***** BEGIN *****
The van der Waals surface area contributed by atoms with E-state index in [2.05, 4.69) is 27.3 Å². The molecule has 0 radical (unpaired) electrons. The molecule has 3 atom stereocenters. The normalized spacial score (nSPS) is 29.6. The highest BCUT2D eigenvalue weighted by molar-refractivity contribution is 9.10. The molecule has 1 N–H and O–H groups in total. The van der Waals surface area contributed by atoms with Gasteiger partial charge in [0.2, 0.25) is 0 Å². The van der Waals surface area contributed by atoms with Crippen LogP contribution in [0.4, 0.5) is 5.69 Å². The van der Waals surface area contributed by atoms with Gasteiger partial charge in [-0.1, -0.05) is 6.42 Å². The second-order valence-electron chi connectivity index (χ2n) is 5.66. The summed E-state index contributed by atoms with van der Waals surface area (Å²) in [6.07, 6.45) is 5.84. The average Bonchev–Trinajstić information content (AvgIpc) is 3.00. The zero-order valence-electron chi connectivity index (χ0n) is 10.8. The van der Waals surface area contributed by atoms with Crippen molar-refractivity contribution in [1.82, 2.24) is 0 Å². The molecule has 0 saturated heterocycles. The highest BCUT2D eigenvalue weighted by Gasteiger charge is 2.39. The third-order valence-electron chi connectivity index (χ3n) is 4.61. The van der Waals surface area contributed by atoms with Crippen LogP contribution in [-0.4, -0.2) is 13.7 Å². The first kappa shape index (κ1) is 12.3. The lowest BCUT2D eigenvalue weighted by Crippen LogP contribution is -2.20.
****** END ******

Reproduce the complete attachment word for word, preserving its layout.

The van der Waals surface area contributed by atoms with E-state index in [2.05, 4.69) is 27.3 Å². The molecule has 0 radical (unpaired) electrons. The molecule has 3 atom stereocenters. The normalized spacial score (nSPS) is 29.6. The highest BCUT2D eigenvalue weighted by molar-refractivity contribution is 9.10. The molecule has 1 N–H and O–H groups in total. The van der Waals surface area contributed by atoms with Gasteiger partial charge in [0.2, 0.25) is 0 Å². The van der Waals surface area contributed by atoms with Crippen LogP contribution in [0.4, 0.5) is 5.69 Å². The van der Waals surface area contributed by atoms with Gasteiger partial charge in [-0.1, -0.05) is 6.42 Å². The second-order valence-electron chi connectivity index (χ2n) is 5.66. The summed E-state index contributed by atoms with van der Waals surface area (Å²) in [6.07, 6.45) is 5.84. The average Bonchev–Trinajstić information content (AvgIpc) is 3.00. The zero-order valence-electron chi connectivity index (χ0n) is 10.8. The van der Waals surface area contributed by atoms with Crippen molar-refractivity contribution in [1.82, 2.24) is 0 Å². The molecule has 0 saturated heterocycles. The highest BCUT2D eigenvalue weighted by Gasteiger charge is 2.39. The third-order valence-electron chi connectivity index (χ3n) is 4.61. The van der Waals surface area contributed by atoms with Crippen LogP contribution in [-0.4, -0.2) is 13.7 Å². The first kappa shape index (κ1) is 12.3. The lowest BCUT2D eigenvalue weighted by Crippen LogP contribution is -2.20.